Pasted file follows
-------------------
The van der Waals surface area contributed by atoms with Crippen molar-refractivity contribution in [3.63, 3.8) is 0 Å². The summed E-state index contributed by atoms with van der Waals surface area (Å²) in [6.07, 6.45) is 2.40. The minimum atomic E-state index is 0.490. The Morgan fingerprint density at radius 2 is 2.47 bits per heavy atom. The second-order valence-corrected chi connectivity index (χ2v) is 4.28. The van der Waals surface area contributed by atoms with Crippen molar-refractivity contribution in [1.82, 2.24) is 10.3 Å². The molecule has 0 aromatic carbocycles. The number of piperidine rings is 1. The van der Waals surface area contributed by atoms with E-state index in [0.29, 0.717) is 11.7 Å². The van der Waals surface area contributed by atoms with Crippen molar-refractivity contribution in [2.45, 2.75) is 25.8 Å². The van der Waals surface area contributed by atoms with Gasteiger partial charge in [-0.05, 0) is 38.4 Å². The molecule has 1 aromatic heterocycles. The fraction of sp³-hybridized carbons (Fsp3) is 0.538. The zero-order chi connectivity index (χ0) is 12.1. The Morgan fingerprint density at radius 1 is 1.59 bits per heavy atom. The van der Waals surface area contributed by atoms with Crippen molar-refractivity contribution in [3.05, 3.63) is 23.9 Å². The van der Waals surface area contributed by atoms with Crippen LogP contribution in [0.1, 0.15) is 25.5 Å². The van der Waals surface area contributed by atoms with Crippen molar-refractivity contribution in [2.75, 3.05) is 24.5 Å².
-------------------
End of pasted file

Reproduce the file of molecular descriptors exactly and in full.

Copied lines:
The van der Waals surface area contributed by atoms with Crippen molar-refractivity contribution in [3.63, 3.8) is 0 Å². The summed E-state index contributed by atoms with van der Waals surface area (Å²) in [6.07, 6.45) is 2.40. The minimum atomic E-state index is 0.490. The Morgan fingerprint density at radius 2 is 2.47 bits per heavy atom. The second-order valence-corrected chi connectivity index (χ2v) is 4.28. The van der Waals surface area contributed by atoms with Crippen molar-refractivity contribution in [1.82, 2.24) is 10.3 Å². The molecule has 0 aromatic carbocycles. The number of piperidine rings is 1. The van der Waals surface area contributed by atoms with E-state index in [0.29, 0.717) is 11.7 Å². The van der Waals surface area contributed by atoms with Crippen molar-refractivity contribution in [2.45, 2.75) is 25.8 Å². The van der Waals surface area contributed by atoms with Gasteiger partial charge in [-0.05, 0) is 38.4 Å². The molecule has 1 aromatic heterocycles. The fraction of sp³-hybridized carbons (Fsp3) is 0.538. The zero-order chi connectivity index (χ0) is 12.1. The Morgan fingerprint density at radius 1 is 1.59 bits per heavy atom. The van der Waals surface area contributed by atoms with Crippen molar-refractivity contribution in [3.05, 3.63) is 23.9 Å². The van der Waals surface area contributed by atoms with Crippen LogP contribution in [0.1, 0.15) is 25.5 Å². The van der Waals surface area contributed by atoms with Crippen molar-refractivity contribution in [2.75, 3.05) is 24.5 Å².